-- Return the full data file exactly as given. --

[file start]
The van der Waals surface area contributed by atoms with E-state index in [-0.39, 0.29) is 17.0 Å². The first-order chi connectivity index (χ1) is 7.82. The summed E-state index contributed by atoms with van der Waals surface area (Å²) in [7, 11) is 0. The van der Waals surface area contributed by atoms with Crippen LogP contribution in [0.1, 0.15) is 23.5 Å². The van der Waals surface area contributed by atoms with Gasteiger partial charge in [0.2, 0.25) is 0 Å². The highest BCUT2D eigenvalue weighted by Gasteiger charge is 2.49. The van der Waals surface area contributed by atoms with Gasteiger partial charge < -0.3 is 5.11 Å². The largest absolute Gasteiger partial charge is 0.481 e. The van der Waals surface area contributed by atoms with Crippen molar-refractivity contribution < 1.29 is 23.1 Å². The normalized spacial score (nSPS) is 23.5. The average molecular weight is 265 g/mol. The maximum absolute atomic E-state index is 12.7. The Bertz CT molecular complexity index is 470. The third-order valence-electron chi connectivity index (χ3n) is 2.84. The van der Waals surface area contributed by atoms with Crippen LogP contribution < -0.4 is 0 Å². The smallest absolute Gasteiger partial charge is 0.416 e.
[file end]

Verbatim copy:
The van der Waals surface area contributed by atoms with E-state index in [-0.39, 0.29) is 17.0 Å². The first-order chi connectivity index (χ1) is 7.82. The summed E-state index contributed by atoms with van der Waals surface area (Å²) in [7, 11) is 0. The van der Waals surface area contributed by atoms with Crippen LogP contribution in [0.1, 0.15) is 23.5 Å². The van der Waals surface area contributed by atoms with Gasteiger partial charge in [0.2, 0.25) is 0 Å². The highest BCUT2D eigenvalue weighted by Gasteiger charge is 2.49. The van der Waals surface area contributed by atoms with Gasteiger partial charge < -0.3 is 5.11 Å². The largest absolute Gasteiger partial charge is 0.481 e. The van der Waals surface area contributed by atoms with Crippen molar-refractivity contribution < 1.29 is 23.1 Å². The normalized spacial score (nSPS) is 23.5. The average molecular weight is 265 g/mol. The maximum absolute atomic E-state index is 12.7. The Bertz CT molecular complexity index is 470. The third-order valence-electron chi connectivity index (χ3n) is 2.84. The van der Waals surface area contributed by atoms with Crippen LogP contribution < -0.4 is 0 Å². The smallest absolute Gasteiger partial charge is 0.416 e.